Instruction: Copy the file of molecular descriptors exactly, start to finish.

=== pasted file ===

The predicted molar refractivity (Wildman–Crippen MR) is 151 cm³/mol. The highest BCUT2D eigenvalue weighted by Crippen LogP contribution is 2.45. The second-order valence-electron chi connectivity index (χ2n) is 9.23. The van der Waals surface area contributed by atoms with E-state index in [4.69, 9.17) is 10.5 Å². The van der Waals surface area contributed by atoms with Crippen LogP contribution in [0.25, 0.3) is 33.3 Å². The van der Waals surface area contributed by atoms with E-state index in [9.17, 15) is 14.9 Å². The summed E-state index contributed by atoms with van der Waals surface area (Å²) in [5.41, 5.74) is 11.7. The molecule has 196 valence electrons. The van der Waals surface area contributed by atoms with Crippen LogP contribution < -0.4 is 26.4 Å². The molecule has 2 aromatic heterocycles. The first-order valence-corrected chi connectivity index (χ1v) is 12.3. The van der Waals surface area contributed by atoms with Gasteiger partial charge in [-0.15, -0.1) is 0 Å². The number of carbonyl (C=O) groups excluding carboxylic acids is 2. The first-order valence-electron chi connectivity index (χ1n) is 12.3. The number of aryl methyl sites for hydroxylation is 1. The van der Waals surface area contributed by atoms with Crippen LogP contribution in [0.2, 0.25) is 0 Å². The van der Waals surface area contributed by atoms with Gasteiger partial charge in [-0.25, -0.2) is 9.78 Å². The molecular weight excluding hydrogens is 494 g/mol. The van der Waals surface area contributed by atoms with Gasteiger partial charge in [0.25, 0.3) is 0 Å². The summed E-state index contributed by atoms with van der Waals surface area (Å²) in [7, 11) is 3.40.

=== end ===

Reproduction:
The predicted molar refractivity (Wildman–Crippen MR) is 151 cm³/mol. The highest BCUT2D eigenvalue weighted by Crippen LogP contribution is 2.45. The second-order valence-electron chi connectivity index (χ2n) is 9.23. The van der Waals surface area contributed by atoms with E-state index in [4.69, 9.17) is 10.5 Å². The van der Waals surface area contributed by atoms with Crippen LogP contribution in [0.25, 0.3) is 33.3 Å². The van der Waals surface area contributed by atoms with E-state index in [9.17, 15) is 14.9 Å². The summed E-state index contributed by atoms with van der Waals surface area (Å²) in [5.41, 5.74) is 11.7. The molecule has 196 valence electrons. The van der Waals surface area contributed by atoms with Crippen LogP contribution < -0.4 is 26.4 Å². The molecule has 2 aromatic heterocycles. The first-order valence-corrected chi connectivity index (χ1v) is 12.3. The van der Waals surface area contributed by atoms with Gasteiger partial charge in [-0.15, -0.1) is 0 Å². The number of carbonyl (C=O) groups excluding carboxylic acids is 2. The first-order valence-electron chi connectivity index (χ1n) is 12.3. The number of aryl methyl sites for hydroxylation is 1. The van der Waals surface area contributed by atoms with Crippen LogP contribution in [0.2, 0.25) is 0 Å². The van der Waals surface area contributed by atoms with Gasteiger partial charge in [-0.25, -0.2) is 9.78 Å². The molecular weight excluding hydrogens is 494 g/mol. The van der Waals surface area contributed by atoms with Gasteiger partial charge in [0.25, 0.3) is 0 Å². The summed E-state index contributed by atoms with van der Waals surface area (Å²) in [7, 11) is 3.40.